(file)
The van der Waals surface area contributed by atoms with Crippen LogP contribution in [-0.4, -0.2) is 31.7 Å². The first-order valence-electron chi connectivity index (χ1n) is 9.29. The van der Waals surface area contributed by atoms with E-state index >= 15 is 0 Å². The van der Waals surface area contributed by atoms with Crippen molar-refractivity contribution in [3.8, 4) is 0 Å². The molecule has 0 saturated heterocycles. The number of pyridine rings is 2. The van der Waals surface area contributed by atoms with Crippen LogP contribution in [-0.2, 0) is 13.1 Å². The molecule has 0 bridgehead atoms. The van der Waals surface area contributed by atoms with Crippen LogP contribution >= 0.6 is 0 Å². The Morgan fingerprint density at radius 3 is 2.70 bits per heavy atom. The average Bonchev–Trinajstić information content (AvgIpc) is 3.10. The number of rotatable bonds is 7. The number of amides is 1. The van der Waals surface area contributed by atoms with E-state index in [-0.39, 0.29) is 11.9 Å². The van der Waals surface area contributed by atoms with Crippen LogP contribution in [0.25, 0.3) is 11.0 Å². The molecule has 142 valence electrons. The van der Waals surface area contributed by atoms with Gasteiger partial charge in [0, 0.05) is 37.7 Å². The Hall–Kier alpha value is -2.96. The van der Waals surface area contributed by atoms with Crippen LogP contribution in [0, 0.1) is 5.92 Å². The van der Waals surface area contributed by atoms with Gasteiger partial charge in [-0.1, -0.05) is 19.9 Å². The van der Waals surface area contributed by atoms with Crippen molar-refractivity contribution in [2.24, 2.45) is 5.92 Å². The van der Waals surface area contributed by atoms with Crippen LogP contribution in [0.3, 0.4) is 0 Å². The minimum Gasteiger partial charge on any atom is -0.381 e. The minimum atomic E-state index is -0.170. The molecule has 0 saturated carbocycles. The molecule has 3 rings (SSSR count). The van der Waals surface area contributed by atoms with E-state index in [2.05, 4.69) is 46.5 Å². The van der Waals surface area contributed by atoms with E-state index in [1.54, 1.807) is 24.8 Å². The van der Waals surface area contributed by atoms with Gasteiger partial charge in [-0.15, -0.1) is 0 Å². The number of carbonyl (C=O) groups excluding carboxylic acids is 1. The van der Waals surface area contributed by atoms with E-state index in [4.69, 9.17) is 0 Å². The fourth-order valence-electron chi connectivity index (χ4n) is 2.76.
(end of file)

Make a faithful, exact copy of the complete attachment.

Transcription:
The van der Waals surface area contributed by atoms with Crippen LogP contribution in [-0.4, -0.2) is 31.7 Å². The first-order valence-electron chi connectivity index (χ1n) is 9.29. The van der Waals surface area contributed by atoms with E-state index >= 15 is 0 Å². The van der Waals surface area contributed by atoms with Crippen molar-refractivity contribution in [3.8, 4) is 0 Å². The molecule has 0 saturated heterocycles. The number of pyridine rings is 2. The van der Waals surface area contributed by atoms with Crippen LogP contribution in [-0.2, 0) is 13.1 Å². The molecule has 0 bridgehead atoms. The van der Waals surface area contributed by atoms with Crippen LogP contribution >= 0.6 is 0 Å². The Morgan fingerprint density at radius 3 is 2.70 bits per heavy atom. The average Bonchev–Trinajstić information content (AvgIpc) is 3.10. The number of rotatable bonds is 7. The number of amides is 1. The van der Waals surface area contributed by atoms with E-state index in [-0.39, 0.29) is 11.9 Å². The van der Waals surface area contributed by atoms with Crippen LogP contribution in [0.25, 0.3) is 11.0 Å². The molecule has 142 valence electrons. The van der Waals surface area contributed by atoms with Gasteiger partial charge in [0, 0.05) is 37.7 Å². The Hall–Kier alpha value is -2.96. The van der Waals surface area contributed by atoms with Crippen LogP contribution in [0, 0.1) is 5.92 Å². The van der Waals surface area contributed by atoms with Gasteiger partial charge in [-0.1, -0.05) is 19.9 Å². The van der Waals surface area contributed by atoms with Crippen molar-refractivity contribution in [2.24, 2.45) is 5.92 Å². The van der Waals surface area contributed by atoms with Crippen LogP contribution in [0.3, 0.4) is 0 Å². The minimum Gasteiger partial charge on any atom is -0.381 e. The minimum atomic E-state index is -0.170. The molecule has 0 saturated carbocycles. The molecule has 3 rings (SSSR count). The van der Waals surface area contributed by atoms with E-state index in [2.05, 4.69) is 46.5 Å². The van der Waals surface area contributed by atoms with E-state index in [1.54, 1.807) is 24.8 Å². The van der Waals surface area contributed by atoms with Gasteiger partial charge in [-0.15, -0.1) is 0 Å². The number of carbonyl (C=O) groups excluding carboxylic acids is 1. The van der Waals surface area contributed by atoms with E-state index in [4.69, 9.17) is 0 Å². The fourth-order valence-electron chi connectivity index (χ4n) is 2.76.